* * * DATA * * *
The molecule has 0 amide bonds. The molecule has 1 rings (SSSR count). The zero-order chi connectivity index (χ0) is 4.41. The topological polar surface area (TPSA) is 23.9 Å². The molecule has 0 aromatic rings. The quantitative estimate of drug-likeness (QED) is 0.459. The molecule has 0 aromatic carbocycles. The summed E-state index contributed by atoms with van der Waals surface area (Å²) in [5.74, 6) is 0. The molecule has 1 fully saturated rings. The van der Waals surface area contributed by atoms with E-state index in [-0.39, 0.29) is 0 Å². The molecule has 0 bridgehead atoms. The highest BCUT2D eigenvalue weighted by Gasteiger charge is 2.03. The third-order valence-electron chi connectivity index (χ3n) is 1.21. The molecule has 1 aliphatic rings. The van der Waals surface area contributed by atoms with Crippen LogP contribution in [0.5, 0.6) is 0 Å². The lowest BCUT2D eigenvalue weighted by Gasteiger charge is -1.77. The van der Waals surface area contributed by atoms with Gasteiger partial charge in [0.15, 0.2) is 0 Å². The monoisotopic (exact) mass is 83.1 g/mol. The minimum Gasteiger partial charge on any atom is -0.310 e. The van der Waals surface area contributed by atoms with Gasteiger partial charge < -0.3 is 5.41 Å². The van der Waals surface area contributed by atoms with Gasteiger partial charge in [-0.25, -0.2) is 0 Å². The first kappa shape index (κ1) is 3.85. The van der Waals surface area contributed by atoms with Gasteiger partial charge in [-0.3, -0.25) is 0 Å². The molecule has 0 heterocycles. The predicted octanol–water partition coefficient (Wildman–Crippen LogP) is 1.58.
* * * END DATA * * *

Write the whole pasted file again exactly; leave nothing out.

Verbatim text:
The molecule has 0 amide bonds. The molecule has 1 rings (SSSR count). The zero-order chi connectivity index (χ0) is 4.41. The topological polar surface area (TPSA) is 23.9 Å². The molecule has 0 aromatic rings. The quantitative estimate of drug-likeness (QED) is 0.459. The molecule has 0 aromatic carbocycles. The summed E-state index contributed by atoms with van der Waals surface area (Å²) in [5.74, 6) is 0. The molecule has 1 fully saturated rings. The van der Waals surface area contributed by atoms with E-state index in [-0.39, 0.29) is 0 Å². The molecule has 0 bridgehead atoms. The highest BCUT2D eigenvalue weighted by Gasteiger charge is 2.03. The third-order valence-electron chi connectivity index (χ3n) is 1.21. The molecule has 1 aliphatic rings. The van der Waals surface area contributed by atoms with Crippen LogP contribution in [0.5, 0.6) is 0 Å². The lowest BCUT2D eigenvalue weighted by Gasteiger charge is -1.77. The van der Waals surface area contributed by atoms with Gasteiger partial charge in [0.15, 0.2) is 0 Å². The monoisotopic (exact) mass is 83.1 g/mol. The minimum Gasteiger partial charge on any atom is -0.310 e. The van der Waals surface area contributed by atoms with Gasteiger partial charge < -0.3 is 5.41 Å². The van der Waals surface area contributed by atoms with Gasteiger partial charge in [-0.25, -0.2) is 0 Å². The first kappa shape index (κ1) is 3.85. The van der Waals surface area contributed by atoms with Gasteiger partial charge in [-0.3, -0.25) is 0 Å². The molecule has 0 heterocycles. The predicted octanol–water partition coefficient (Wildman–Crippen LogP) is 1.58.